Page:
During certain weather conditions, it’s normal for the coils of your heat pump to be covered in a light frost, or even ice over. Throughout the winter in particular, it’s common for heat pumps to ice-up. However, if the entire unit, including the coils and the top of the unit, are covered in thicker ice, this could be a sign of a problem. To make sure you’re keeping your home as energy-efficient as possible and to avoid any major damage to your HVAC system, it’s important to address this issue as soon as possible.
Troubleshooting Tips for Freezing Heat Pumps
As the heat pump generates heat, the refrigerant turns into gas form as it reaches the outdoor coil. As it condenses and releases moisture, a defrost component helps melt the moisture if it freezes. However, if there’s some sort of malfunction, ice can build up on the coil much thicker than it should. This is why if you have a heat pump, it’s important to inspect the unit throughout the winter so you can watch out for ice building up on the coils or other components.
Here are a few troubleshooting tips you can try to ensure your heat pump does not freeze up this winter:
Replace dirty or clogged filters. Dirty filters can restrict the airflow to the coils, so make sure to check the filter regularly. If it’s seen better days, it’s time to replace it. In fact, make a reminder on your calendar to replace the air filter on a monthly basis to keep everything working efficiently.
Unblock indoor air registers. If furniture, drapery, doors or carpeting is blocking any of the registers in your home, this could also decrease the airflow to the coils and cause ice to build up. This winter, check around the house to ensure all registers are exposed as they should be.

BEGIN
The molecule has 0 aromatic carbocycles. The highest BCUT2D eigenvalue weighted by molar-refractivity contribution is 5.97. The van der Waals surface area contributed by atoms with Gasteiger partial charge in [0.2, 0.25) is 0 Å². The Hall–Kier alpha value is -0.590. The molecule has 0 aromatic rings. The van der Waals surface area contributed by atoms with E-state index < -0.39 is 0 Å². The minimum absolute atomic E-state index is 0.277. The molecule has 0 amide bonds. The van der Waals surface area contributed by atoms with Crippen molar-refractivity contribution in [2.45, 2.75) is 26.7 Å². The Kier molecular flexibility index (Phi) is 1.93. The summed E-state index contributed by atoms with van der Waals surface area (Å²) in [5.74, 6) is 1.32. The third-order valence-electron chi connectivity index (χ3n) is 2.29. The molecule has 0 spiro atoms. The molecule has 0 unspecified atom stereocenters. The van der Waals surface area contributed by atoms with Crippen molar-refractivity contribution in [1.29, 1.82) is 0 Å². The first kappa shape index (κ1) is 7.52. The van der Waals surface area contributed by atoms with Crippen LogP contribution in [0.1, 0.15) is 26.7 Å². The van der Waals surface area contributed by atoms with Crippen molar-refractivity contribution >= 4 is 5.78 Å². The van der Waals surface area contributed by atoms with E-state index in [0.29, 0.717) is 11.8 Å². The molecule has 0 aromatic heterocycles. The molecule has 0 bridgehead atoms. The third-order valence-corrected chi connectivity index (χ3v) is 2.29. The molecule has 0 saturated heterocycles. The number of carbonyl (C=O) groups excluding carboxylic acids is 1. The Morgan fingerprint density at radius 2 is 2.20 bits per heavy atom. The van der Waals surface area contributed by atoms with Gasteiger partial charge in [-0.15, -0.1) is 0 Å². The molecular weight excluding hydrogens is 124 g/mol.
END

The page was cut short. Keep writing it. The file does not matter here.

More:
Repair dripping gutters. If your unit is located beneath gutters, make sure there are no leaks dripping down onto the outdoor unit and causing ice to accumulate. Inspect the gutters near your unit regularly and promptly fix any issues.
Clear the area around the unit. Keep the outdoor unit free of snow, leaves, dirt, twigs, and any other type of debris. Check underneath the unit, too, and make sure there’s nothing building up below it. These materials could also interfere with the unit’s airflow or block the outdoor coil.
Remove ice with a garden hose. As a last-ditch type of effort, turn the outdoor unit off and then use a garden hose to rinse off any ice that has built up. However, if the heat pump ices up again once you turn it back on, this is a sign that there’s something more serious happening. In this case, it’s time to call in the professionals.
Make sure the unit is elevated. The outdoor unit should be sitting on a concrete slab or blocks, and over time, it’s normal for it to settle or sink a bit. This can cause water to accumulate inside the condensing unit. If it’s looking off-kilter, this is another instance where you’ll want to call a professional team to service the unit properly and set it straight once again.
Are you having any issues with your heat pump freezing up? The team at Efficient Heating and Cooling is ready to help! If you’re in the greater Cleveland area, contact our team today! Or, give us a call at 216-663-6462.